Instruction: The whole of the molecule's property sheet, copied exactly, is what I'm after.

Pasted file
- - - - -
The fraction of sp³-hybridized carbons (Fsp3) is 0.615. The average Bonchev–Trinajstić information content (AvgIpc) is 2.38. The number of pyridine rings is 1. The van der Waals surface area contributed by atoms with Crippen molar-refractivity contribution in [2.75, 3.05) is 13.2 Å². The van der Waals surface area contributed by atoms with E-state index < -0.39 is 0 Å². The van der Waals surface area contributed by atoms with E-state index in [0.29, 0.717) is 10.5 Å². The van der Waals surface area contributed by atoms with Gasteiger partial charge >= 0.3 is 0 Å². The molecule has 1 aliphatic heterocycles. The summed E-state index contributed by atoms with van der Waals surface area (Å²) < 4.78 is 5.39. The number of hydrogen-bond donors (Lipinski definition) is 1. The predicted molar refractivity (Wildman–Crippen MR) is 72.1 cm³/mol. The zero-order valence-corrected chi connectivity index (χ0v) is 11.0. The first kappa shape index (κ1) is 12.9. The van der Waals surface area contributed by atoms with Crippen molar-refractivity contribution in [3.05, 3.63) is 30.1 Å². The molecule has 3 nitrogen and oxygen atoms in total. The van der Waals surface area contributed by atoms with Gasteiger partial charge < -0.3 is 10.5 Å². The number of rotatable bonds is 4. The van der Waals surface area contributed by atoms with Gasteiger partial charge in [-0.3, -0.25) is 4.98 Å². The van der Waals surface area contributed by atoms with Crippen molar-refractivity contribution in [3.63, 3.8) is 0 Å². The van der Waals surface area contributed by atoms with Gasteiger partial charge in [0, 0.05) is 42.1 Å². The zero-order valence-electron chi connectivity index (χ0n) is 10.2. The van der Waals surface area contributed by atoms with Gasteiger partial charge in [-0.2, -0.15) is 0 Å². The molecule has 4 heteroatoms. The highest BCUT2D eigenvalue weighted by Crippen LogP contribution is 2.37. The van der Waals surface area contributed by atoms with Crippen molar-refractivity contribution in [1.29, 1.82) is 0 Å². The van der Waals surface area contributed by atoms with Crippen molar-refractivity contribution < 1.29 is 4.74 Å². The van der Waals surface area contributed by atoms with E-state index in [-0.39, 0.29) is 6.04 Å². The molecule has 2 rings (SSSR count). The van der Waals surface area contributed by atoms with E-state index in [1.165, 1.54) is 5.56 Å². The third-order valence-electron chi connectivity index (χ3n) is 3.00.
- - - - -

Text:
The fraction of sp³-hybridized carbons (Fsp3) is 0.615. The average Bonchev–Trinajstić information content (AvgIpc) is 2.38. The number of pyridine rings is 1. The van der Waals surface area contributed by atoms with Crippen molar-refractivity contribution in [2.75, 3.05) is 13.2 Å². The van der Waals surface area contributed by atoms with E-state index < -0.39 is 0 Å². The van der Waals surface area contributed by atoms with E-state index in [0.29, 0.717) is 10.5 Å². The van der Waals surface area contributed by atoms with Gasteiger partial charge >= 0.3 is 0 Å². The molecule has 1 aliphatic heterocycles. The summed E-state index contributed by atoms with van der Waals surface area (Å²) < 4.78 is 5.39. The number of hydrogen-bond donors (Lipinski definition) is 1. The predicted molar refractivity (Wildman–Crippen MR) is 72.1 cm³/mol. The zero-order valence-corrected chi connectivity index (χ0v) is 11.0. The first kappa shape index (κ1) is 12.9. The van der Waals surface area contributed by atoms with Crippen molar-refractivity contribution in [3.05, 3.63) is 30.1 Å². The molecule has 3 nitrogen and oxygen atoms in total. The van der Waals surface area contributed by atoms with Gasteiger partial charge < -0.3 is 10.5 Å². The number of rotatable bonds is 4. The van der Waals surface area contributed by atoms with Gasteiger partial charge in [-0.3, -0.25) is 4.98 Å². The van der Waals surface area contributed by atoms with Crippen molar-refractivity contribution in [3.63, 3.8) is 0 Å². The van der Waals surface area contributed by atoms with Gasteiger partial charge in [0, 0.05) is 42.1 Å². The zero-order valence-electron chi connectivity index (χ0n) is 10.2. The van der Waals surface area contributed by atoms with Gasteiger partial charge in [-0.2, -0.15) is 0 Å². The molecule has 4 heteroatoms. The highest BCUT2D eigenvalue weighted by Crippen LogP contribution is 2.37. The van der Waals surface area contributed by atoms with Crippen molar-refractivity contribution in [1.29, 1.82) is 0 Å². The van der Waals surface area contributed by atoms with Crippen molar-refractivity contribution < 1.29 is 4.74 Å². The van der Waals surface area contributed by atoms with E-state index in [-0.39, 0.29) is 6.04 Å². The molecule has 2 rings (SSSR count). The van der Waals surface area contributed by atoms with E-state index in [1.165, 1.54) is 5.56 Å². The third-order valence-electron chi connectivity index (χ3n) is 3.00.